Making a presentation at ACHE or TACHE?

Farhad Manjoo in Slate has some good PowerPoint advice.  PowerPoint is ubiquitous at continuing education conferences, so much so that conference planner routinely place projectors in all meeting rooms.  If you use the hotel's equipment, this is a huge expense.  ACHE recently figured it would be cheaper to buy projectors for the national conference, use them once, and give them away as door prizes than to use the hotel projectors.

So when should you reach for PowerPoint? Only when your talk satisfies two conditions, says Garr Reynolds, the author of Presentation Zen: Simple Ideas on Presentation Design and Delivery. The two iron laws of PowerPoint: You must be speaking to a large audience, and your topic must benefit from visuals. The visuals are key—your images and numbers must be of the sort that can be understood by people far away. You can't present a list of numbers or a complex math equation on a screen. "Having a visual is generally better than not having a visual," Reynolds says. "But having bad visuals is much worse than not having a visual."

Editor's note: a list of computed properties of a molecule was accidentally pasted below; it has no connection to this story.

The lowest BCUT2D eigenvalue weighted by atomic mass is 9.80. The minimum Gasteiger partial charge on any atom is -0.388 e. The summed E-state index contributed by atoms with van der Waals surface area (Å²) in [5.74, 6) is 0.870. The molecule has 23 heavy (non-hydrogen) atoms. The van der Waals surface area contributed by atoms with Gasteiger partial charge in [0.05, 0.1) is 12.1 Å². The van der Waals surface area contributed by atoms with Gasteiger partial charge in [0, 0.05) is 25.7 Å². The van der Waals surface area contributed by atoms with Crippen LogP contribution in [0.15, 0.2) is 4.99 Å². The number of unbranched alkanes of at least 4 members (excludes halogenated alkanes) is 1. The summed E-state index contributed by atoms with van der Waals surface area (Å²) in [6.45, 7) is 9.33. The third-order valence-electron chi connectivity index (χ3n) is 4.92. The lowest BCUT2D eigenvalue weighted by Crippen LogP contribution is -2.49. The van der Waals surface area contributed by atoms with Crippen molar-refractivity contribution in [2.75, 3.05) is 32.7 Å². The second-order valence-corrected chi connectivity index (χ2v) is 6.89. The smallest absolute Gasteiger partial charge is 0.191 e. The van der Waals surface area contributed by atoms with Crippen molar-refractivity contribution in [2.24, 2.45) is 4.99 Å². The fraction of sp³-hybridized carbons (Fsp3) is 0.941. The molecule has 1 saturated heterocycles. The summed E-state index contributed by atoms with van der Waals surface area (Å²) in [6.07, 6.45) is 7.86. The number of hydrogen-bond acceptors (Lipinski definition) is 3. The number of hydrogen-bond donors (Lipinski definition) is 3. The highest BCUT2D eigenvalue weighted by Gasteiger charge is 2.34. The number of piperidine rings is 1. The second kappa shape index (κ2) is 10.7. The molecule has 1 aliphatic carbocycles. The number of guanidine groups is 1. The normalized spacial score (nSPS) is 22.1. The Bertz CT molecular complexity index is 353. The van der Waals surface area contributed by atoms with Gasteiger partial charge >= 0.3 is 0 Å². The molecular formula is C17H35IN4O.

To take an extreme example, then, PowerPoint wouldn't have been the right choice for the Gettysburg Address. Yes, Lincoln was speaking to a large audience, but any visuals (a graphic showing one new nation born 87 years ago, say) would have detracted from the solemnity of the moment. On the other hand, look at this excerpt of An Inconvenient Truth. Notice that nearly every one of Al Gore's slides presents a clear, compelling image that clarifies the point he's making in his talk. That's the way to do it. (A firm called Duarte Design helped Gore create his slides; they used Apple's Keynote software, not PowerPoint.)


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